That's how I'd like it to work anyway, but I've not done enough experiments to check whether this is actually the case.

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The limitation is the time it takes to the first reflection from the room, this will put a lower limit on the frequency range, typically it works from ~500 hertz and upwards.
Damn! The balance between < 500Hz and > 500Hz is precisely what we're trying to set with the baffle-step correction.

Cheers
IH
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Old 25th February 2004, 03:52 PM   #13
Svante is offline Svante  Sweden
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Quote:
Originally posted by IanHarvey


I understand the waterfall plot thingy plays an impulse through the speakers, and slices the resultant response into chunks of a few ms each. The FFT of each chunk is displayed in a series of 2D slices forming a 3D picture. The very first slice should be the frequency response of the direct sound, and later ones give the room response.
I might be wrong here, but i had the impression that the waterfall graph represents consecutive FFTs of a stationary (noise) signal that is shut off. The decay of resonances can then be seen in consecutive FFTs. But maybe I am wrong about this. What kind of sound is used for the waterfall graph? Noise? An impulse?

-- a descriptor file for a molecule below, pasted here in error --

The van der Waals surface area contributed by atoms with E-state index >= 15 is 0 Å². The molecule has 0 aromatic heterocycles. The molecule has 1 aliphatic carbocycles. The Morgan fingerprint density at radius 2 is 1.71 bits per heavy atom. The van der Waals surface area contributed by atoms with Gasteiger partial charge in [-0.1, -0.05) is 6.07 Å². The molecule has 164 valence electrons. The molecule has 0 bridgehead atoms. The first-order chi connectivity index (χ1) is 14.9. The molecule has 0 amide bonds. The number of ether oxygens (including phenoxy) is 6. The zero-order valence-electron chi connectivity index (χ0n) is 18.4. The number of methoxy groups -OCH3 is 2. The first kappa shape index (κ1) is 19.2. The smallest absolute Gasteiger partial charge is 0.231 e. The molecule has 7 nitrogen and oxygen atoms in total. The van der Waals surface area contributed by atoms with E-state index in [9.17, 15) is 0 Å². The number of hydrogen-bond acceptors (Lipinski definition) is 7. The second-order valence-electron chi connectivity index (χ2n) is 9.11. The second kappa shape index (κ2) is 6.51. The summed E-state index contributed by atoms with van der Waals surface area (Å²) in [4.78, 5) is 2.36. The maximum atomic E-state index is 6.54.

Quote:
Originally posted by IanHarvey


Damn! The balance between < 500Hz and > 500Hz is precisely what we're trying to set with the baffle-step correction.

Cheers
IH
As I said this frequency is set by the time between the direct sound and the reflected sound. Assuming a spkr-mic distance of 1 m and a spkr-to-floor distance of 1.25 m, the distance difference would be 2*sqrt(1.25^2+0.5^2)-1=1.7 m. This in turn corresponds to a delay of 5 ms. So the maximum FFT length that can be used is 5 ms, which would correspond to a 200Hz resolution. Hmm... Not too bad after all, appears as if I was on the pessimistic side.

You could also take the speaker outdoors.
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Old 25th February 2004, 04:38 PM   #14
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Quote:
Originally posted by Svante